With RESO working on the expansion of its Data Dictionary to support more commercial real estate organizations, Emily Line, VP of Member Experience at Realtors® Property Resource (RPR), led a discussion with representatives from the Commercial Real Estate Exchange, Inc. (Crexi) and Colliers International. Drew Jankowski, Senior Project Manager, represented Crexi and Steig Seaward, National Director of Research – USA, represented the major commercial real estate brokerage of Colliers.
The baseline agreement was clear: commercial real estate (CRE) is the biggest asset class in the U.S., but it is stagnant as far as standards fields and data sharing goes.
Steig noted that CRE companies want more standardization, but they haven’t been able to achieve it over the years in previous efforts. It feels like the right time to make a marketplace standard because there’s an upswell in momentum from all sides.
While discussing the current state of normalizing CRE data, Line called it “horrific” and Seaward called it “a full-time job and then some.”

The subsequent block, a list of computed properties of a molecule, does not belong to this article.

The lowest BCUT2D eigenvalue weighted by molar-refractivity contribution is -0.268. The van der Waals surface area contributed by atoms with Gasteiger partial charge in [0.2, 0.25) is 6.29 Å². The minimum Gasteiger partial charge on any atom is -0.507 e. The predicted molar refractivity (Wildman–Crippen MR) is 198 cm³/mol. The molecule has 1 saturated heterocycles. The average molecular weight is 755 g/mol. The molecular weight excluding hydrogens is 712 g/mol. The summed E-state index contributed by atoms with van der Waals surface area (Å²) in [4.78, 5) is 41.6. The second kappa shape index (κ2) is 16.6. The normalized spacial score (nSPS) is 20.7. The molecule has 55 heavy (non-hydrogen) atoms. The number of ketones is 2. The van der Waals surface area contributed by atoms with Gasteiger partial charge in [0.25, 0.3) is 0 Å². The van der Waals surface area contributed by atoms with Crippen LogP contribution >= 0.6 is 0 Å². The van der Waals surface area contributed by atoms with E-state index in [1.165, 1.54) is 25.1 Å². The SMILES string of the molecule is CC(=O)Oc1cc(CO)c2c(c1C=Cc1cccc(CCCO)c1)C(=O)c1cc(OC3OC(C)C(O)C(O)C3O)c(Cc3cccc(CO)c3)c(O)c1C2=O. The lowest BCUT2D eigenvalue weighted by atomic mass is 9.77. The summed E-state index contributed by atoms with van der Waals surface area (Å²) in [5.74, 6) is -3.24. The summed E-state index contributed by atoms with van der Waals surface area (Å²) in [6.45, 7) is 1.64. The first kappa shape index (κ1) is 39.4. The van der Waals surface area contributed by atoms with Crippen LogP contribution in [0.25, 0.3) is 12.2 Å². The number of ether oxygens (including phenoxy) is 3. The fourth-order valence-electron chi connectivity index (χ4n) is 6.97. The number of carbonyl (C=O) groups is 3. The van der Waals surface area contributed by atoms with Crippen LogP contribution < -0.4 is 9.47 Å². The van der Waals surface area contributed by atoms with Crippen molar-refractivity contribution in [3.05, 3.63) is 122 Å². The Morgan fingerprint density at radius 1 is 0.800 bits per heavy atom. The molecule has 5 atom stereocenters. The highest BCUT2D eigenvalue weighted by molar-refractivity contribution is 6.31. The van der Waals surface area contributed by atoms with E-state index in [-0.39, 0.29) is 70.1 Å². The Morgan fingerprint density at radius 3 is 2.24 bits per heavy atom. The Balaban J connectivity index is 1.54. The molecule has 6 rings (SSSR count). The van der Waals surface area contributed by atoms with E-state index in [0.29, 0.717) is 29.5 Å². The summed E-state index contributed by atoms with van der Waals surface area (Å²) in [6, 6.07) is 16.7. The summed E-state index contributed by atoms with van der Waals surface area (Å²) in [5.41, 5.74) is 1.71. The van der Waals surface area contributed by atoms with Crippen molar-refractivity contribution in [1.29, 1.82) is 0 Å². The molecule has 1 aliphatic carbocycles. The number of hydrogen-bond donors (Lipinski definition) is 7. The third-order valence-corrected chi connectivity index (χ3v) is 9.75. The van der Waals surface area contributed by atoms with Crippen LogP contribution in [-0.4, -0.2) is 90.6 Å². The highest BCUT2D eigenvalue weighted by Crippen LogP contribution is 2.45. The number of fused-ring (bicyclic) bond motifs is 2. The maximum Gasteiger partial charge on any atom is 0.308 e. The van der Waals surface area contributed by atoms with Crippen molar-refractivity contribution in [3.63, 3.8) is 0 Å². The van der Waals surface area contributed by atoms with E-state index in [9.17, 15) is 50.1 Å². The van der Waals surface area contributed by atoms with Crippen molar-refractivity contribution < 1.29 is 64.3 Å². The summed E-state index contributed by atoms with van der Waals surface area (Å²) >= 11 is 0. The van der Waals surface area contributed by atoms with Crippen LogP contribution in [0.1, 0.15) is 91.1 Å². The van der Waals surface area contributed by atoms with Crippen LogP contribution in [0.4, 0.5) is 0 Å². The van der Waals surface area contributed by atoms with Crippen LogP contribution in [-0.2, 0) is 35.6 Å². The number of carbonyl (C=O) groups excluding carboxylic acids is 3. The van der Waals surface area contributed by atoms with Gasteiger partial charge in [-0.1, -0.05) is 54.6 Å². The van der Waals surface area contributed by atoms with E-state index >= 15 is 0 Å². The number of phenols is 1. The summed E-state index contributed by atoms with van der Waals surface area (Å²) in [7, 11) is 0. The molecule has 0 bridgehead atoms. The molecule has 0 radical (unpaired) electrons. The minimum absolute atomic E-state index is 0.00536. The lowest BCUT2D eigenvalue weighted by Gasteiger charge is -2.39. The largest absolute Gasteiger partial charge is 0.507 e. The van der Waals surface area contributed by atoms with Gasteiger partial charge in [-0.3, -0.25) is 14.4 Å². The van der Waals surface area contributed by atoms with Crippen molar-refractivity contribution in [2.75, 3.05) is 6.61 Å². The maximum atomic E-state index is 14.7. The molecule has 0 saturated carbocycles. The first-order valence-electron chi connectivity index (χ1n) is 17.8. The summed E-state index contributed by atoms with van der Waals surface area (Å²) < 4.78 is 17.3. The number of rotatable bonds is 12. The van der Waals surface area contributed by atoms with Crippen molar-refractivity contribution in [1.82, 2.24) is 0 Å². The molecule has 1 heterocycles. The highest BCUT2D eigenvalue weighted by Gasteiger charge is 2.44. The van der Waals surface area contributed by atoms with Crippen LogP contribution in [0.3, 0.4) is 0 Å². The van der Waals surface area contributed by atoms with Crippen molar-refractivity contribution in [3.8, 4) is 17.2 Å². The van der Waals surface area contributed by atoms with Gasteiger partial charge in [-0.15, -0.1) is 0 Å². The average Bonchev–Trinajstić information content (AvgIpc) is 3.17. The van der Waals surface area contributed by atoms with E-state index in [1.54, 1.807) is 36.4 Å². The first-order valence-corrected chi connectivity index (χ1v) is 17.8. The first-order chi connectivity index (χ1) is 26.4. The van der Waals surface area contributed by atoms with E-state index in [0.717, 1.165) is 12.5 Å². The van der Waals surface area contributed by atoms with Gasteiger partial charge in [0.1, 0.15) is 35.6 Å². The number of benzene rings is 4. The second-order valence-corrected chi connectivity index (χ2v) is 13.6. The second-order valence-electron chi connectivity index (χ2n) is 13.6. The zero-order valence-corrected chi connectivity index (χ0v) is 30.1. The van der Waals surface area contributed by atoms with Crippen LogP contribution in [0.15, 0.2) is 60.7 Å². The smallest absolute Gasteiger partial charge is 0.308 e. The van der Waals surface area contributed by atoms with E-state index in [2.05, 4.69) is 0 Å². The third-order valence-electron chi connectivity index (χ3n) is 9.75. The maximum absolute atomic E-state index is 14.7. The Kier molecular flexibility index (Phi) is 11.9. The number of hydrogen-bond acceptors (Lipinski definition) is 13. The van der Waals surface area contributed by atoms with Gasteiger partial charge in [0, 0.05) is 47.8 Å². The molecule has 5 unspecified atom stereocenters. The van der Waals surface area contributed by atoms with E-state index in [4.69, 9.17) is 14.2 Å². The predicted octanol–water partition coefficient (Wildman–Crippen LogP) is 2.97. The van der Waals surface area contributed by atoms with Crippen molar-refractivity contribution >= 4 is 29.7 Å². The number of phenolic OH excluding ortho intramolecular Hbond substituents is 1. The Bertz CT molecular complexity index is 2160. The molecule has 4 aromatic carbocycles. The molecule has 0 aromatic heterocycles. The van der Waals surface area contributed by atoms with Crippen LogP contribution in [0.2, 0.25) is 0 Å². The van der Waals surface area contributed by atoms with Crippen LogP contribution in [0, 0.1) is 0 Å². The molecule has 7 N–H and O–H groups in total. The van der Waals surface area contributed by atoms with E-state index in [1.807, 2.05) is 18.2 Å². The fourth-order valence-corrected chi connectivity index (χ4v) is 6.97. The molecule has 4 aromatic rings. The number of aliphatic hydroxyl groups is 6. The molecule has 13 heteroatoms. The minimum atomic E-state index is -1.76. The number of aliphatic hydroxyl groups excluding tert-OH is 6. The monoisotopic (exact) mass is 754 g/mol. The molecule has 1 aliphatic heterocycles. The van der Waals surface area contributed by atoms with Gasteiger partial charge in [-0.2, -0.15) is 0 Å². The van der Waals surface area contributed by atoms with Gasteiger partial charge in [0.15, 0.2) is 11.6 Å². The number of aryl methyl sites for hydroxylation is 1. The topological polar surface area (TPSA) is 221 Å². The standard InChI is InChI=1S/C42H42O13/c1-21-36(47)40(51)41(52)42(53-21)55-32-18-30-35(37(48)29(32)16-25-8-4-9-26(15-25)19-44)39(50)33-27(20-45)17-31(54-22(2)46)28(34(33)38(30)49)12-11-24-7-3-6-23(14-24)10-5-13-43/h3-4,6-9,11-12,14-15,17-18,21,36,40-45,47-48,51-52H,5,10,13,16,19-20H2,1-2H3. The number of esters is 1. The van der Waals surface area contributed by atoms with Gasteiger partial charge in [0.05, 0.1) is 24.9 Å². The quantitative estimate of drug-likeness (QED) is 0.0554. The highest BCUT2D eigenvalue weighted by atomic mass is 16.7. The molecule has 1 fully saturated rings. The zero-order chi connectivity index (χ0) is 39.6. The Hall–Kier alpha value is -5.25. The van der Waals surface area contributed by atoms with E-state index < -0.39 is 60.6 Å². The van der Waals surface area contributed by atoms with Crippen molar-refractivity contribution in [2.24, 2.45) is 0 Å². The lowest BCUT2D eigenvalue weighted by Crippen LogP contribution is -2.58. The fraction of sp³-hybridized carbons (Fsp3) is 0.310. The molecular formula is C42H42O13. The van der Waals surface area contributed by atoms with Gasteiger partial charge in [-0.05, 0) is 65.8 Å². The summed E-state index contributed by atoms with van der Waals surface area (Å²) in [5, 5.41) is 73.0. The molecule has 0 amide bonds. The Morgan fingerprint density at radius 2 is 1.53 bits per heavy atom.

The landscape of CRE was described as disjointed data sets cobbled together.
“We need to develop standard APIs so consumers can ingest data quickly,” said Seaward. “It’s not an efficient model right now.”
Jankowski offered up the benefits of more standardization:
- CRE data freed up with a standard model allowing for more platforms to provide products
- Price differentiation
With data modularity and a common Data Dictionary, companies would have more freedom and flexibility to build new products.
CRE customers care about two things, said Jankowski: coverage and completeness. Coverage is how broadly the data set goes, and completeness is the depth of the available data.
Completeness and coverage can benefit from the CRE expansion of the Data Dictionary. On the technology provider’s side, it’s about how data is accessed.
Said Jankowski, “We’re leveraging data with a number of commercial real estate partners. You’ve got a DVD, and you can put it in any DVD player. That’s how commercial real estate data should be, plug and play. We need more fields to support specific commercial business cases.”
Seaward noted a visible shift in CRE mindset. Data that used to be a competitive advantage is not anymore. In gambling parlance, it has become table stakes.
The next chapter of CRE is more transparency and data flow. Jankowski says that standards and interoperability will solve CRE industry issues, plainly stating, “If you make it possible by creating the standard, it will happen.”
Jankowski touched upon working from an “abundance mindset,” closing by stating, “If I share more, I’ll get more in return. Standards make it possible.”
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